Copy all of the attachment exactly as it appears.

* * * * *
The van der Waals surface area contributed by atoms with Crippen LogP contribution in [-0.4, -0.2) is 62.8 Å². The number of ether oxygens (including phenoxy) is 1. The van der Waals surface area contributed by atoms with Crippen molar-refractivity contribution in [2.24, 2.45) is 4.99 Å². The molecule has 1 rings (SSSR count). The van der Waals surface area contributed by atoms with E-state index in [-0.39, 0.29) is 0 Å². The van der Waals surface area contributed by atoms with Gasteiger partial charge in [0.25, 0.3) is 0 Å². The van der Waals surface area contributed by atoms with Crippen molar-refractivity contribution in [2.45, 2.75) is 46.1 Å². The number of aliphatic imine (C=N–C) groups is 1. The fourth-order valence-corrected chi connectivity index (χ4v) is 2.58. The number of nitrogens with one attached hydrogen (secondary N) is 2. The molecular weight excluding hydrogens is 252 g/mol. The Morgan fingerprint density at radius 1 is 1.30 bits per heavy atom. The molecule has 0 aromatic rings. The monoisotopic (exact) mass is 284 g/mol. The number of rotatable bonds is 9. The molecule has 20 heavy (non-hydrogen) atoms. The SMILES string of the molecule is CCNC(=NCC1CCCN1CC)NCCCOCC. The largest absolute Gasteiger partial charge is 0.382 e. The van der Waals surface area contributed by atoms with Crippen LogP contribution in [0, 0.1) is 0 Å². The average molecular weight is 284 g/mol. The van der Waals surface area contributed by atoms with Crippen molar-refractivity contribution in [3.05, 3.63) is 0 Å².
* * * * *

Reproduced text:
The van der Waals surface area contributed by atoms with Crippen LogP contribution in [-0.4, -0.2) is 62.8 Å². The number of ether oxygens (including phenoxy) is 1. The van der Waals surface area contributed by atoms with Crippen molar-refractivity contribution in [2.24, 2.45) is 4.99 Å². The molecule has 1 rings (SSSR count). The van der Waals surface area contributed by atoms with E-state index in [-0.39, 0.29) is 0 Å². The van der Waals surface area contributed by atoms with Gasteiger partial charge in [0.25, 0.3) is 0 Å². The van der Waals surface area contributed by atoms with Crippen molar-refractivity contribution in [2.45, 2.75) is 46.1 Å². The number of aliphatic imine (C=N–C) groups is 1. The fourth-order valence-corrected chi connectivity index (χ4v) is 2.58. The number of nitrogens with one attached hydrogen (secondary N) is 2. The molecular weight excluding hydrogens is 252 g/mol. The Morgan fingerprint density at radius 1 is 1.30 bits per heavy atom. The molecule has 0 aromatic rings. The monoisotopic (exact) mass is 284 g/mol. The number of rotatable bonds is 9. The molecule has 20 heavy (non-hydrogen) atoms. The SMILES string of the molecule is CCNC(=NCC1CCCN1CC)NCCCOCC. The largest absolute Gasteiger partial charge is 0.382 e. The van der Waals surface area contributed by atoms with Crippen LogP contribution in [0, 0.1) is 0 Å². The average molecular weight is 284 g/mol. The van der Waals surface area contributed by atoms with Crippen molar-refractivity contribution in [3.05, 3.63) is 0 Å².